Wednesday, August 09, 2006

Made of Wax

Out of the blue, my old high school friend Brian came to visit this weekend.

After some initial awkwardness at not having seen one another for over 10 years, we slipped back into our old friendship groove. Drinking helped. We did a bar crawl on Ballard Ave. and talked about his sex life, primal therapy, fucked up relationships, and music. We skipped seeing John Wesley Harding at the Tractor Tavern because the thought of standing in a hot bar and paying attention to someone on stage didn’t appeal to us as much once we got there.

I really am drinking a lot. The weird thing is how much I can drink these days and be okay. It’s got to be the meds. So maybe I should call those shrinks.

I came across some high school diaries and started reading them. Brian is all over one of them. I said, at age 14, that he was “the kind of guy who won’t get mad if you throw up in his car.” I believe I ripped that quote off from a John Hughes movie. Anyway, he is still that kind of guy. His heart is the same.

Yesterday I started coming down from my mania. Being hung over ushered that along. Then I spoke to my mother on the phone about my cousin, L.

She told me a long, sordid tale of Laura's meth use, absent boyfriend (father of her three littlest kids), subsequent eviction, and relocation (with the three kids) to my Aunt C.'s house.

Since these events, if they are true, have been filtered through my mother, I take them with some skepticism. (Especially the details about Aunt C. finding moldy dishes, stinking piles of laundry, and empty cupboards when she came to collect L. and kids.) But the barest facts, which are that L. is alone and caring for all five of her kids all day long (her other two live with their dad near Aunt C.) with what I can assume are minimal coping skills and a little meth problem, are tragic enough.

This whole story put me under a funk that morning. I hung up the phone and continued tossing my pesto-pasta salad while making up scenes of squalor and rage with L. and her children as victims of each other. I pictured the twin 4-year-olds wandering the empty apartment while the baby stewed in a disgusting diaper. This all sent me into a bad place.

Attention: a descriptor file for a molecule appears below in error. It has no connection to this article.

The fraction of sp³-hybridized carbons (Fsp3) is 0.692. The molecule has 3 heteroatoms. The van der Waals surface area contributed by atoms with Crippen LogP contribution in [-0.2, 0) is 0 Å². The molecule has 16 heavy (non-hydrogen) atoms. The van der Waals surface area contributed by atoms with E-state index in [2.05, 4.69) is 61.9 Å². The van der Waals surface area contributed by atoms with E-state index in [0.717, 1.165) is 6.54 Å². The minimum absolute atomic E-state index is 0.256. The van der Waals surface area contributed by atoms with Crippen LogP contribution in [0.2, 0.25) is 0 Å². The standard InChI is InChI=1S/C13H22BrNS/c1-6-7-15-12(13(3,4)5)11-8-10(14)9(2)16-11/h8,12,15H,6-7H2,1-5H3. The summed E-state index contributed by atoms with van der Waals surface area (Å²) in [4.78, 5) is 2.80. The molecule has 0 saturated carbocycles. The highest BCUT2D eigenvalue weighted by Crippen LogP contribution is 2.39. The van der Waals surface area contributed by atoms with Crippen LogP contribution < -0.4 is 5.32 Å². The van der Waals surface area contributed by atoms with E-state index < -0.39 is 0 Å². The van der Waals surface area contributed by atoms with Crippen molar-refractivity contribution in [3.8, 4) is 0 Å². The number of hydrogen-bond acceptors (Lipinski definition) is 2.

Then I packed up my salad, loaded the kids into the car and drove to my old family friend Marion’s annual Seafair party in Mt. Baker. I wanted to be chipper and upbeat, but I was stuck in my bad images. Plus, Marion's 20-year-old son, whom I have known since he was in diapers, was there with his friends and bandmates, and instead of their energy feeling fun and stimulating, it made me feel like a shriveled clod.

As I tended to my veggie burger over the broiling barbecue and the hydroplanes roared across the lake below, these thin bed-headed boys loafed on deck chairs and discussed with great autority the recent Sonic Youth show compared with other Sonic Youth shows. My silent calculation revealed that the first SY show I went to, with Bikini Kill opening, happened when these whippersnappers were in the fourth grade. Even then, at 25, I was quite late in coming to a SY conversion experience. So who the hell did these boys think they were, talking a bunch of crap like they'd been around forever? I slapped their blood-drippy cow burgers over and replaced the round Coleman barbeque lid. I felt angry for some reason I couldn't articulate.

The kids were scared of the Blue Angels screaming around the sky. I put earplugs (purchased for $1 at a Rhett Miller show in San Francisco) in J’s ears, but he still crawled all over my lap in fear. I did enjoy sitting on the sofa in Marion’s 1940-era modern house and looking at Lake Washington through a wall of glass. I fantasized about living in a house like that when M and I retire.

I general, my motivation is flagging. I am worried about getting depressed again.

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